Here’s the formula: This content is a (form) about (subject) for (audience).
How to use the formula — and where it came from — takes some explanation.
Stumbling through mistakes
I didn’t set out to invent a tagging methodology. It happened organically, by necessity and curiosity.
Maybe “methodology” is too pompous. Mindset seems more appropriate. I believe tags aren’t labels slapped on ad-hoc. Tags are tools for building connections.
I discovered the idea of “tag strategy” by struggling with a news platform some years ago. I wanted to break an incoming stream of articles into easy-to-manage chunks. So I invented tags, including:
- Top news
Problems emerged after only a week. I tagged all information as “informational.” Because … obviously. Most feature stories contained overviews, so I wasn’t sure if “overview” was actually a sub-tag — whatever that meant. I added and removed the “top news” tag so often that the chore became moot. “Politics” applied to half of the content passing through the system, rendering it almost useless as an “easier chunk” filter.
None of the tags helped me organize data. They just cluttered the system’s interface.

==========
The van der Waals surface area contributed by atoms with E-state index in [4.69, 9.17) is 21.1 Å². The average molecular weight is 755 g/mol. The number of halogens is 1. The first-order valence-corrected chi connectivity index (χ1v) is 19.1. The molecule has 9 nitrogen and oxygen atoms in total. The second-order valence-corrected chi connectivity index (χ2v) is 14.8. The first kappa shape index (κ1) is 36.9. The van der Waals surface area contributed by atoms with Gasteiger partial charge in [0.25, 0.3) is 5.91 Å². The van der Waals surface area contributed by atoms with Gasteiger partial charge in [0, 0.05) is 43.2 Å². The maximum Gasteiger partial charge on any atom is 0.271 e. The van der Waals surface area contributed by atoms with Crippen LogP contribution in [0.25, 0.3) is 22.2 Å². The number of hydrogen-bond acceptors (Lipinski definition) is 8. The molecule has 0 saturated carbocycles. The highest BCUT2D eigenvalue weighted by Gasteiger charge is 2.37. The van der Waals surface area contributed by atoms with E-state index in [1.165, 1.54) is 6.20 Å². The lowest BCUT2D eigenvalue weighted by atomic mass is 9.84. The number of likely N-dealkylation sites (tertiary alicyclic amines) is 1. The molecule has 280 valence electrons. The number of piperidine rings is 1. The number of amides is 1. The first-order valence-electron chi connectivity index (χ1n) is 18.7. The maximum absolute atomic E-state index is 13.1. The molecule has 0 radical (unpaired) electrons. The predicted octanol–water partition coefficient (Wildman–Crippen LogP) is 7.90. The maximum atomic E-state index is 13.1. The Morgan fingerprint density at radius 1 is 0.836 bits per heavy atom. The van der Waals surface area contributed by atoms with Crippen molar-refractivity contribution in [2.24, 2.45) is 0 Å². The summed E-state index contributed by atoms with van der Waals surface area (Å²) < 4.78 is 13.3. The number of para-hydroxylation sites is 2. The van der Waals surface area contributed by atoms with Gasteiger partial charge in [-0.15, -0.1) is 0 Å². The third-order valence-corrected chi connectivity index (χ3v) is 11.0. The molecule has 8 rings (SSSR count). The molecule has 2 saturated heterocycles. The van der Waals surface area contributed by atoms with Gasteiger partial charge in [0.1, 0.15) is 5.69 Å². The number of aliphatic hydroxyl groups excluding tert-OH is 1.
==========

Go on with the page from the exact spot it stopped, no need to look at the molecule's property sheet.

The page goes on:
So I turned it around.
What isn’t a tag?
I left the news platform with a vague inkling that tagging could apply to any project — if done right. I was also learning about the Dublin Core Metadata Initiative. So I started pondering the difference between metadata and tags.
Metadata are “information about information,” like titles and dates. In my experience, they’re are usually bits of info that get their own fields in a database table. Tags are more of a pivot or match table sorta deal. Put another way, metadata are part of a package. Tags are reusable stickers on the package.
I didn’t get it at the time, exactly. To understand the difference, I thought about what tags are not while developing an ad management system. This resulted in a list:
- Tags do not come from calculations
- Tags are not exclusive to one type of information
- Tags are not always objective
- Tags exist in a sweet spot between too-general and too-specific
This applies to all kinds of content. Podcasts, for instance. Podcasts don’t need tags for duration any more than articles need word count tags. Length is a measurable fact, not an arbitrary descriptor.
“Interview” could be a tag. So could “backpack.” Both can apply to more than one podcast episode, article, or video; they can’t be calculated from the content they describe; and they’re open to interpretation.
But the idea wasn’t ideal. I thought that since no news items were about, say, “purple,” then “purple” was not a tag. Well, not a good tag. OK, not always a good tag. When exploring Adobe Kuler, and stock image sites, a “purple” tag made more sense.
Lesson learned: good tags work in context. That idea lead to a system.
Inventing tag families with a system
I dropped the “tagging is important!” platform for a few years. Producing articles became more important than them. When I picked up tagging again, I was getting paid to preach the value of CSS frameworks.